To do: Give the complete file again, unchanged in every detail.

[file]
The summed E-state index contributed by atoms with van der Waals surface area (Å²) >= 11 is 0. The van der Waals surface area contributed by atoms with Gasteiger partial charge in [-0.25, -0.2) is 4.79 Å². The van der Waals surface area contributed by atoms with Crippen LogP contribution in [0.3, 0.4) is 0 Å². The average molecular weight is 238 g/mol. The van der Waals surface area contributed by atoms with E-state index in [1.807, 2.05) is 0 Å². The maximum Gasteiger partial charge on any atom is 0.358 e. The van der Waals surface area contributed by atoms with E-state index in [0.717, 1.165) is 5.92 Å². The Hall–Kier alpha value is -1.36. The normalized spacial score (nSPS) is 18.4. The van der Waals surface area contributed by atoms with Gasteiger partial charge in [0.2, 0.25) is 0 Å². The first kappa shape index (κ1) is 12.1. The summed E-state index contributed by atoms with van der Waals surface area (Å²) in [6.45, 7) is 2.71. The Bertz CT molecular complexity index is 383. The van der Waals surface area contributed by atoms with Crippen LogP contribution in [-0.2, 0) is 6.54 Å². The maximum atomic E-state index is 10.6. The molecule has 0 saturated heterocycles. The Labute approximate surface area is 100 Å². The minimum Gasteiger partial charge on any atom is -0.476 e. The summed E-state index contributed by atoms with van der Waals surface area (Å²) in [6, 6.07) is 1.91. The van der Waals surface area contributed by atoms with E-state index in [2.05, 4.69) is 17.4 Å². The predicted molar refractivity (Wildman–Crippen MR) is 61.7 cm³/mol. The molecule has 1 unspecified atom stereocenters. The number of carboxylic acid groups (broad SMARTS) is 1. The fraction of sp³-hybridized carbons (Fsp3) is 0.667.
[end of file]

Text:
The summed E-state index contributed by atoms with van der Waals surface area (Å²) >= 11 is 0. The van der Waals surface area contributed by atoms with Gasteiger partial charge in [-0.25, -0.2) is 4.79 Å². The van der Waals surface area contributed by atoms with Crippen LogP contribution in [0.3, 0.4) is 0 Å². The average molecular weight is 238 g/mol. The van der Waals surface area contributed by atoms with E-state index in [1.807, 2.05) is 0 Å². The maximum Gasteiger partial charge on any atom is 0.358 e. The van der Waals surface area contributed by atoms with E-state index in [0.717, 1.165) is 5.92 Å². The Hall–Kier alpha value is -1.36. The normalized spacial score (nSPS) is 18.4. The van der Waals surface area contributed by atoms with Gasteiger partial charge in [0.2, 0.25) is 0 Å². The first kappa shape index (κ1) is 12.1. The summed E-state index contributed by atoms with van der Waals surface area (Å²) in [6.45, 7) is 2.71. The Bertz CT molecular complexity index is 383. The van der Waals surface area contributed by atoms with Crippen LogP contribution in [-0.2, 0) is 6.54 Å². The maximum atomic E-state index is 10.6. The molecule has 0 saturated heterocycles. The Labute approximate surface area is 100 Å². The minimum Gasteiger partial charge on any atom is -0.476 e. The summed E-state index contributed by atoms with van der Waals surface area (Å²) in [6, 6.07) is 1.91. The van der Waals surface area contributed by atoms with E-state index in [2.05, 4.69) is 17.4 Å². The predicted molar refractivity (Wildman–Crippen MR) is 61.7 cm³/mol. The molecule has 1 unspecified atom stereocenters. The number of carboxylic acid groups (broad SMARTS) is 1. The fraction of sp³-hybridized carbons (Fsp3) is 0.667.